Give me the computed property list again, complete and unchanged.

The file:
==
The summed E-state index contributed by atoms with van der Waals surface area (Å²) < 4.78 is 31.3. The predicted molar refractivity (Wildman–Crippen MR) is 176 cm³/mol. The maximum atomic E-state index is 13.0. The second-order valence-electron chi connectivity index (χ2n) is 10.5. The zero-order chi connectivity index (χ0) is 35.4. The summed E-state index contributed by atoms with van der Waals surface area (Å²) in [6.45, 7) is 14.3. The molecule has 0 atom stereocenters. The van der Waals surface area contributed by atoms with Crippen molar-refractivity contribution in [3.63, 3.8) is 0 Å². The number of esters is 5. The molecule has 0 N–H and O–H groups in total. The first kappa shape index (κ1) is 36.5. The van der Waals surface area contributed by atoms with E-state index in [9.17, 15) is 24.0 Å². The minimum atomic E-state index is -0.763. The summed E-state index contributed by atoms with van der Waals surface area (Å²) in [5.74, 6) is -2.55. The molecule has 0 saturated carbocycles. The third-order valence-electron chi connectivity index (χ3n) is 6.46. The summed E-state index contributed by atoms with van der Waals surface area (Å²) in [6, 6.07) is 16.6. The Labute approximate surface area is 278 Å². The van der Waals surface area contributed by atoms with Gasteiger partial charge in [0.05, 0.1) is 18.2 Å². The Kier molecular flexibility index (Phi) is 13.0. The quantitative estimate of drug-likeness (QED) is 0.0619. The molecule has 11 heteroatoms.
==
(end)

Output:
The summed E-state index contributed by atoms with van der Waals surface area (Å²) < 4.78 is 31.3. The predicted molar refractivity (Wildman–Crippen MR) is 176 cm³/mol. The maximum atomic E-state index is 13.0. The second-order valence-electron chi connectivity index (χ2n) is 10.5. The zero-order chi connectivity index (χ0) is 35.4. The summed E-state index contributed by atoms with van der Waals surface area (Å²) in [6.45, 7) is 14.3. The molecule has 0 atom stereocenters. The van der Waals surface area contributed by atoms with Crippen molar-refractivity contribution in [3.63, 3.8) is 0 Å². The number of esters is 5. The molecule has 0 N–H and O–H groups in total. The first kappa shape index (κ1) is 36.5. The van der Waals surface area contributed by atoms with E-state index in [9.17, 15) is 24.0 Å². The minimum atomic E-state index is -0.763. The summed E-state index contributed by atoms with van der Waals surface area (Å²) in [5.74, 6) is -2.55. The molecule has 0 saturated carbocycles. The third-order valence-electron chi connectivity index (χ3n) is 6.46. The summed E-state index contributed by atoms with van der Waals surface area (Å²) in [6, 6.07) is 16.6. The Labute approximate surface area is 278 Å². The van der Waals surface area contributed by atoms with Gasteiger partial charge in [0.05, 0.1) is 18.2 Å². The Kier molecular flexibility index (Phi) is 13.0. The quantitative estimate of drug-likeness (QED) is 0.0619. The molecule has 11 heteroatoms.